Those arguing for or against the excommunication of Governor Cuomo seem largely to be missing the point. A bishop’s duty is to safeguard the souls of his flock; he must always judge any proposed ecclesiastic discipline by this question: Will the penalty make the punished more likely to make it to heaven, or less? Wider political considerations, the ‘message’ an action ‘will send’ to others, are scarcely relevant, therefore, to the grave question of whether a bishop should excommunicate someone.
Now, it is entirely clear that Cardinal Dolan is a good man who is entirely orthodox. Therefore, he surely thinks that a) abortion and the abetting thereof are gravely sinful b) hell exists c) those persisting in grave sin are at risk of going there.
Therefore, I would humbly suggest that his Eminence’s decision as to how to proceed in the Cuomo case should be determined by just two questions. First, might penalties lesser than excommunication make Cuomo desist in his error? and, if not, might excommunication? Given the governor’s hitherto blatant contempt for the Magisterium, it seems likely that he will continue to hold it in contempt unless given the one punishment—excommunication—that gives one cause seriously to doubt the safety of one’s soul. Moreover, only excommunication would show him that the Church really means what it says about abortion; other options would be unconvincing precisely because so many American prelates have been so slow to rebuke Catholic politicians’ public declarations of heterodox views the matter. Now, it is probably true, as many say, that even excommunication is unlikely to correct Cuomo; my point is just that it surely has a greater chance of correcting him than any other.
Second: is excommunication a canonically legitimate sanction in this case? His Eminence seems to think not; canon lawyers, he says, claim it isn’t, since it is only the having or procuring of an abortion that is canonically an excommunication offence. Now, the Cardinal has grave responsibilities, and it is not for me to criticise his decisions, which he doubtless makes on the basis of careful and prayerful thought. But, if I may offer my own feeling, I do think that the Archbishop seems here to manifest the very worst, and by no means ubiquitous, facet of the (largely admirable) American national character: that of deferring slavishly to those with qualifications in the subject at hand—who themselves can’t see the wood for the trees—to the extent of forfeiting all common sense and independent thought. Cuomo hasn’t had an abortion, but he is clearly promoting serious heresy, for which excommunication is an entirely valid sanction.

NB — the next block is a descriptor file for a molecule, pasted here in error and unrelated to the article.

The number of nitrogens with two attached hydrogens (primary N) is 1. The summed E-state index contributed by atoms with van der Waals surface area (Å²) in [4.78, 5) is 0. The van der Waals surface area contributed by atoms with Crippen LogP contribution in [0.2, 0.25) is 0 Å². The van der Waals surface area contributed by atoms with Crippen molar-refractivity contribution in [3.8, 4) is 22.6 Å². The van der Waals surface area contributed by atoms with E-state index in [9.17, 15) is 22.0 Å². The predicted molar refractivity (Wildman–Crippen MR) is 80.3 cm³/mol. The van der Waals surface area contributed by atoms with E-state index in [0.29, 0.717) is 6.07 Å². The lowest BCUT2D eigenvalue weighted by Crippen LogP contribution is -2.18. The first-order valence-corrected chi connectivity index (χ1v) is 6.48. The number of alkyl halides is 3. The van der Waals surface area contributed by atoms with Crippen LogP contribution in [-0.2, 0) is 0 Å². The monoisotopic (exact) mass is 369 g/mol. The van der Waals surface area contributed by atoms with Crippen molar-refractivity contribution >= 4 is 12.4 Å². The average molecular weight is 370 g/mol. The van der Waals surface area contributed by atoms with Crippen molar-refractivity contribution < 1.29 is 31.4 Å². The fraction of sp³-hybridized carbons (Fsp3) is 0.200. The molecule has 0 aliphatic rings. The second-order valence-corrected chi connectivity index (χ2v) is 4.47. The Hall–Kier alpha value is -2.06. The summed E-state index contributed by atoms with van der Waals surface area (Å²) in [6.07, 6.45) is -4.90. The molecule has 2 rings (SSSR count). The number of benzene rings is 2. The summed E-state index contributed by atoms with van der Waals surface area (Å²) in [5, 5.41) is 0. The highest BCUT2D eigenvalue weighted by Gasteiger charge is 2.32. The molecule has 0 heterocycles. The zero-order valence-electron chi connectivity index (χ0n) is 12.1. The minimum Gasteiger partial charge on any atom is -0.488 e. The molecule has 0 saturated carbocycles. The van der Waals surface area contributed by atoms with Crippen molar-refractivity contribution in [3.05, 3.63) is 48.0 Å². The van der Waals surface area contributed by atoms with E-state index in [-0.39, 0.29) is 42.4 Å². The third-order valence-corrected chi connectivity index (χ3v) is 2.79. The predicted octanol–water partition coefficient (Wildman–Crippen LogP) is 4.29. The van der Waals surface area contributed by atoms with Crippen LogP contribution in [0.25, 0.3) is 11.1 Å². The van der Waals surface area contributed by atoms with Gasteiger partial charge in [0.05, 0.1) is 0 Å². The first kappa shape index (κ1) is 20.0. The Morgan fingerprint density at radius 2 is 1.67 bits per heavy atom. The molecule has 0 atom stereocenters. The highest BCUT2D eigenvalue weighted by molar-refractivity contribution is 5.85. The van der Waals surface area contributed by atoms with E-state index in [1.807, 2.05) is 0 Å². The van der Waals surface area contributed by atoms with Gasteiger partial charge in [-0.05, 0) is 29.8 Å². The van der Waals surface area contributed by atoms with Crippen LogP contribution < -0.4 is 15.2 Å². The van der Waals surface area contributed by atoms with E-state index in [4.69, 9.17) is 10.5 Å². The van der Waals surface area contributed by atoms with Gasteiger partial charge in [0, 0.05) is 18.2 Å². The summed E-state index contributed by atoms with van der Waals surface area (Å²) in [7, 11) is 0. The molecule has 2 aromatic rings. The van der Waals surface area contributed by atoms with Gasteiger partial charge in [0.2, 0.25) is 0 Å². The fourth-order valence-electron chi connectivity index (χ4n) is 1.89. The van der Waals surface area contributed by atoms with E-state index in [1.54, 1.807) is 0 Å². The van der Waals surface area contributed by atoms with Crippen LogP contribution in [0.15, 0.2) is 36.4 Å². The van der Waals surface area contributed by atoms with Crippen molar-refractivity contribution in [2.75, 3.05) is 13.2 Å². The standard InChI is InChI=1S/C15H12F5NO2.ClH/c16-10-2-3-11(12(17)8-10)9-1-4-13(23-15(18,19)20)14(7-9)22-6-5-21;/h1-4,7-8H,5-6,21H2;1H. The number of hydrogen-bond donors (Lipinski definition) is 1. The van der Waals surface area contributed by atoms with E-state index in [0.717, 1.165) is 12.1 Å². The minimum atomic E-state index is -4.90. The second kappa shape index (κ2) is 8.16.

The case for excommunication then, seems clear. Not to mention the life of St Ambrose, I would urge Cardinal Dolan to recall a letter recounted in Newman’s Apologia pro Vita Sua. As an Anglican, Newman had once complained to a Catholic friend that the Catholic Church had undermined Anglican-Catholic conferences by converting Anglican delegates thereto. But as he later seemed to realise, this only showed that the Church placed the salvation of each soul above all political considerations.
Therefore, I would say to the archbishop: forget such considerations. Forget how it will look. Live up to that grave name ‘Bishop’. One of your sheep has stayed. Act to save him.
A final note: a somewhat less temperate version of this article was published in the Catholic Herald recently. I regret its implication that Cardinal Dolan was possibly not orthodox, or that he had not considered the case properly; for which I apologize. The Cardinal’s job is extremely difficult, and an unimportant layman like me should always offer criticisms deferentially and cautiously. Peter Day-Milne 18-03-19